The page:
Martin Harvey

UAW Leads Buyer’s Strike
in Detroit Area

(15 August 1946)

From Labor Action, Vol. 10 No. 34, 26 August 1946, p. 2.
Transcribed & marked up by Einde O’Callaghan for the Marxists’ Internet Archive.

DETROIT, Aug. 15 – Over 1,000 auto workers and housewives picketed 28 Detroit shopping centers on August 10 in a buyers’ strike called by the UAW-CIO and over 40 labor, consumer and nationality groups.

The demonstration was clearly a CIO affair. It was organized and financed by the UAW and almost all of the participants were UAW members. The strike is an integral part of the program of UAW President Walter Reuther and reflected both the strength and weakness of that program as it relates to price control and the standard of living.

Despite poor and belated preparations and the conspicuous sabotage of several large anti-Reuther locals, the strike was an effective demonstration of the desire of the working class for a lowered cost of living. How much actual buying was reduced on the day of the strike, however, is difficult to determine. Undoubtedly many families – particularly auto workers’ families – refrained from buying. Many shoppers, however, simply ignored the picket lines or bought in neighborhood stores where there was no picketing.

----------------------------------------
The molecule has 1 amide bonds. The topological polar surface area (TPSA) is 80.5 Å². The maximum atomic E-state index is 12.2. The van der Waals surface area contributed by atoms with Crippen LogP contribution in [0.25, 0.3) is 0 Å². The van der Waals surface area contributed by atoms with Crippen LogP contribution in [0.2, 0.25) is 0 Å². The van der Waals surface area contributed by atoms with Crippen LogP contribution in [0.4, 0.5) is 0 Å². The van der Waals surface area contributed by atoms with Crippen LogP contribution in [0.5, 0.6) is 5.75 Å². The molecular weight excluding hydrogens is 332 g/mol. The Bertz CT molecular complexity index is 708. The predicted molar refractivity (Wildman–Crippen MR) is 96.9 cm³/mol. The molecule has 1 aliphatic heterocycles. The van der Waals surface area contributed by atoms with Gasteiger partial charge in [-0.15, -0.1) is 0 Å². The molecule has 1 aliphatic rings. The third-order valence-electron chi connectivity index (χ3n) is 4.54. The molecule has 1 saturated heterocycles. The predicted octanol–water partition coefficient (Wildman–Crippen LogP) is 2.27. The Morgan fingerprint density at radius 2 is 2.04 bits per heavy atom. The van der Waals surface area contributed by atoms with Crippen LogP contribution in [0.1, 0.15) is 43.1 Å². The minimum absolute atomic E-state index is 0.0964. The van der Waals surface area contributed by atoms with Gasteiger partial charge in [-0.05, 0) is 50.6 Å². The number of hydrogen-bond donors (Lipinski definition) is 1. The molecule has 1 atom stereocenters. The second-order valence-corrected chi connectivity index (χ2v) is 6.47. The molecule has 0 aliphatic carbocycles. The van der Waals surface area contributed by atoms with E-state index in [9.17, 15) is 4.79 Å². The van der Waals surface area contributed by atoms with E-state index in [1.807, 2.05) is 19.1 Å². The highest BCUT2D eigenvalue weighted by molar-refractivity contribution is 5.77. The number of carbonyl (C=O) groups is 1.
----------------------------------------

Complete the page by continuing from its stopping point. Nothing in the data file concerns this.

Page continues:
One obvious conclusion is that, effective as the picketing may have been as a protest against the rising cost of living, it had practically no effect in halting the rise in prices. The average worker suspected this from the start and, as a result, he approved of the action but did not join the picket lines. A one-day buyers’ strike gives the appearance of action on prices, but real action can only mean control of prices and that requires daily policing of stores in all neighborhoods. Such action demands the organization of price committees on a permanent basis, committees of workers and housewives who will not merely parade politely on the sidewalk but will take aggressive action against recalcitrant merchants.

Price control at the consumer’s end is only the START of price control. But organized labor must make this start.

Last updated on 26 May 2019